Inequality seen in football’s anti-racism stance

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Football federations are being urged to do more to combat anti-Irish racism following allegations of a growing disparity in the handling of abuse in professional soccer.

Stoke and Ireland star James McClean has questioned why some professionals have been treated differently to others in regard to online discrimination and abuse.

He said no one has ever been held accountable for the torrent of anti-Irish abuse he’s been subjected to, in contrast to Premier League stars subjected to racism based on skin colour.

Ireland and Sheffield United player David McGoldrick, who was a victim of online racist attacks over the weekend, won the public support of the Football Association of Ireland, which condemned the “appalling” abuse.

While fully supporting his team-mate, Mr McClean said he was angry at a lack of action and support he’s been shown over nine years of discrimination in comparison, with that for the Black Lives Matter campaign.

The Derry man said he has been sent bullets in the post and his children have been subjected to almost 400 abusive messages, including some wishing his kids contracted coronavirus and died. Others claimed it would be ‘a geg’ if his wife and kids died in a house fire.

The 31-year-old hit out at the football authorities, the media and his Ireland teammates for not speaking out, and said he’s been left with a ‘sour taste’.

He wrote: “This is not a cry for sympathy but one to ask the question what is the difference?”

“Have I ever had any abuse condemned by the media? (Sky Sports, TalkSport, newspapers) No! In fact quite the opposite, the slightest thing that I do that might cause offence to any one is highlighted by them.”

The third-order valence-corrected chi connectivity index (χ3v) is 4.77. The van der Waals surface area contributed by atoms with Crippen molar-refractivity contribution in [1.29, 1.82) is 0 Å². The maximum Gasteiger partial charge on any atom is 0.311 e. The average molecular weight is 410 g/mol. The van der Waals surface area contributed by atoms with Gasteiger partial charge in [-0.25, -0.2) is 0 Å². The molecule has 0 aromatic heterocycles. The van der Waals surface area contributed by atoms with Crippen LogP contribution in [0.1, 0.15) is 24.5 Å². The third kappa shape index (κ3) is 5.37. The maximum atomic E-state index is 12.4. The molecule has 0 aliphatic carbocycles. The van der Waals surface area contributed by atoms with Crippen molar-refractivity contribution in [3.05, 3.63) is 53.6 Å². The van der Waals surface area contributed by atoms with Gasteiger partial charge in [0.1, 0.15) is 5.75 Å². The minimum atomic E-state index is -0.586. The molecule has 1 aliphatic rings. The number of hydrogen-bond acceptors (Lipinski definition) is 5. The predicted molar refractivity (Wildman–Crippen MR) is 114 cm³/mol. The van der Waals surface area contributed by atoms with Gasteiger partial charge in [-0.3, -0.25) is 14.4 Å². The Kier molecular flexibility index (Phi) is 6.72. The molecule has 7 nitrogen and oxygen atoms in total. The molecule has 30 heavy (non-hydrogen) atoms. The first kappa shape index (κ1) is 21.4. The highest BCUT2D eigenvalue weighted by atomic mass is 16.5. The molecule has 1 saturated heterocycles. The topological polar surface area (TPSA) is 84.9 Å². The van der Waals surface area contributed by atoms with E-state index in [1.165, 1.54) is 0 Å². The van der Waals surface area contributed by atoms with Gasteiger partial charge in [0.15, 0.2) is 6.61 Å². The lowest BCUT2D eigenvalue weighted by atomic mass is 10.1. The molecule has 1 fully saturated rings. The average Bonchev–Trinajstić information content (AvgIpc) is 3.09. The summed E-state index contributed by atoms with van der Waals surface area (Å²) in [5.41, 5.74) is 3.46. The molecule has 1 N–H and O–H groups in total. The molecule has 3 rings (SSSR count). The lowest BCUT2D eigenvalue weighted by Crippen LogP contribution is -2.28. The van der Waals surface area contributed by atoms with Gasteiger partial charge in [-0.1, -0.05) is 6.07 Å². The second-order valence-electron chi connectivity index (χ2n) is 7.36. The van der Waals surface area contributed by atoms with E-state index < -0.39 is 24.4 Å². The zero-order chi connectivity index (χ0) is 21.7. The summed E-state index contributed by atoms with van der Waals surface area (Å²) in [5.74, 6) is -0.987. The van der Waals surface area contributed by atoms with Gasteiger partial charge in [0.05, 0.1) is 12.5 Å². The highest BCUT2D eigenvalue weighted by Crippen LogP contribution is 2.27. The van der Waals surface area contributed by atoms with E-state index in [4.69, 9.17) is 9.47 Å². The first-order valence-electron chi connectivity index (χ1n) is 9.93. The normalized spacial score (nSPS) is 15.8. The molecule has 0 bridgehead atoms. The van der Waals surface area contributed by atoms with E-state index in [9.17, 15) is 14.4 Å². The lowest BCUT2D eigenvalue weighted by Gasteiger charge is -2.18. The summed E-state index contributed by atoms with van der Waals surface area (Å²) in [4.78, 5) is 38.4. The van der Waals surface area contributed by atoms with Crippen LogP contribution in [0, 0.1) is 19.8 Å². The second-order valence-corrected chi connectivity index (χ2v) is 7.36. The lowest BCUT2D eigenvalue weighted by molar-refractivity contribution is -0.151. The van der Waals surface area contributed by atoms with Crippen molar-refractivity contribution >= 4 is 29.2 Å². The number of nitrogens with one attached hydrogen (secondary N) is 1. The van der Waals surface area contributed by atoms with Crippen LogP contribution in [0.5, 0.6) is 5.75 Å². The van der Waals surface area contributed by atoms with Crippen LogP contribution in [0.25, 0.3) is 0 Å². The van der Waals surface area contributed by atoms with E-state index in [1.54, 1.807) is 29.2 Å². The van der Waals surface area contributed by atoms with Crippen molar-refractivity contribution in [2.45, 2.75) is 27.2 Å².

He added: “Does one kind of discrimination hold a higher bearing over another act of discrimination?:

Sinn Féin’s Martina Anderson, said more needs to be done to oppose anti-Irish racism in 2020.

“I offer my support to James, Erin and their young family. Racism in any form must be challenged wherever it arises. There is no place for racism in soccer, sport or society,” she said.

“I would appeal to those with influence within the sporting world to support James and his family. No person, in any walk of life, should have to suffer racial and sectarian abuse or intimidation.

“It has been the case that James has been the subject of a witch-hunt and there has been a very vile campaign of hate against him across many platforms on social media. It’s totally wrong and shouldn’t be happening.

“There is a duty on us all to tackle racism and discrimination of any form in our communities and workplaces by challenging negative comments and behaviour.”

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